In order for a project manager to successfully manage the contract life cycle, he or she must, throughout the entire life cycle, document all events and assess the effect of any current or potential modifications.
- Noncompliance can be an issue in construction contracts. Documenting these steps, and any modifications, helps decrease the chance of litigation while also keeping the project manager and the team organized throughout the project.
- With the strong records that come about as a result of following life cycle management, the project manager maintains a better overview of the project, which makes it easier to make any necessary modifications. The phases provide a complete picture and give a project manager an overview of items he might not otherwise learn of, including any special terms or discounts offered by suppliers and payment status.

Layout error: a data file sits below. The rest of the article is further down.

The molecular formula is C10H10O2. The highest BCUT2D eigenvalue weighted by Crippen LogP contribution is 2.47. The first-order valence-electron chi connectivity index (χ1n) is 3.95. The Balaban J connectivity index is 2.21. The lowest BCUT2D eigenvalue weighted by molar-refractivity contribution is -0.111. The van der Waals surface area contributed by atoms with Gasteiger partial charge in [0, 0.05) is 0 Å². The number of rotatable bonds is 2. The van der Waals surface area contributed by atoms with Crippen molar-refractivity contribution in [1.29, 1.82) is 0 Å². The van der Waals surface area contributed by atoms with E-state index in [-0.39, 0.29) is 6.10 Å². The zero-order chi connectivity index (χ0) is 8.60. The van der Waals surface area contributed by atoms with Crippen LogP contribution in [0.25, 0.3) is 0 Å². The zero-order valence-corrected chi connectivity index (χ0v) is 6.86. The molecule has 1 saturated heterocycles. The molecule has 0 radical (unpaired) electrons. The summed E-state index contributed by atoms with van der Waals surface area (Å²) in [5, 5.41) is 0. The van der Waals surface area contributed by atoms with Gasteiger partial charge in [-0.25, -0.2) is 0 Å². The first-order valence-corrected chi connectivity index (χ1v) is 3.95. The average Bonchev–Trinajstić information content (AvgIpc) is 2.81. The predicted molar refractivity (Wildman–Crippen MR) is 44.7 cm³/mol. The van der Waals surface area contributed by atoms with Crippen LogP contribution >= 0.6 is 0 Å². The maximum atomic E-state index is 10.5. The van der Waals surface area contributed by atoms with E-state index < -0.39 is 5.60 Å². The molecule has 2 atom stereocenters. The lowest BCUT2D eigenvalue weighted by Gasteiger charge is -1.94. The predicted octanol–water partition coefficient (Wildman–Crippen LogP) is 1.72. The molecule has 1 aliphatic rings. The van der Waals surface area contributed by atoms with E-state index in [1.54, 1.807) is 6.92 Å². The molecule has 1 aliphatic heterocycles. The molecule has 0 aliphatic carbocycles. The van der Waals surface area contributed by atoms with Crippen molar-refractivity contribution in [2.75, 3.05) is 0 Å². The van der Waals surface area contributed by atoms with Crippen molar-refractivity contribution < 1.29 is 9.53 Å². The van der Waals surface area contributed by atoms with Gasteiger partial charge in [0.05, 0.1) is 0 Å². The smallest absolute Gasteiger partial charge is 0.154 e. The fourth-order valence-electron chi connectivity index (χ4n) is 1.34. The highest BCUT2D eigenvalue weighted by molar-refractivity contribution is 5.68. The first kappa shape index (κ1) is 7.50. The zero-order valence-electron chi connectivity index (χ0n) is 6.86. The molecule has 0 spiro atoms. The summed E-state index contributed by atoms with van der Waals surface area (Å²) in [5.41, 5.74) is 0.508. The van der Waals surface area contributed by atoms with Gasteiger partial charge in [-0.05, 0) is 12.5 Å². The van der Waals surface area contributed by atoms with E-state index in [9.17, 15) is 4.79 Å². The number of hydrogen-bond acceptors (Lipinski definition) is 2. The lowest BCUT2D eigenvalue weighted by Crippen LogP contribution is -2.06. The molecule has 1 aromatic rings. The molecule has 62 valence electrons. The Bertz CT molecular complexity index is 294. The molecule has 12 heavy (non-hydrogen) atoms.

- It is possible and somewhat common for disagreements between the customer and contractor to go to court. Using life cycle management could avoid those litigation issues, as the contractor’s stance can be supported by sufficient documentation.
- When the contract is carried out correctly, the customer’s expectations are met. Following the project life cycle process would ideally keep the project on time, or possibly even ahead of schedule.
The contract life cycle can be interpreted differently for different projects, but following these four steps give a project a stronger chance of being completed successfully. The difference between a completed contract and a completed quality contract is how the steps are managed. The communication, documentation and budgeting are all important to turning quality work over to a customer in the most cost-effective way.
If your company needs help improving the management habits and techniques required for successful budgeting and recordkeeping, contact us. The MKS&H construction accounting experts have the experience necessary to give you the direction you need to strengthen your project life cycle and ultimately your bottom line.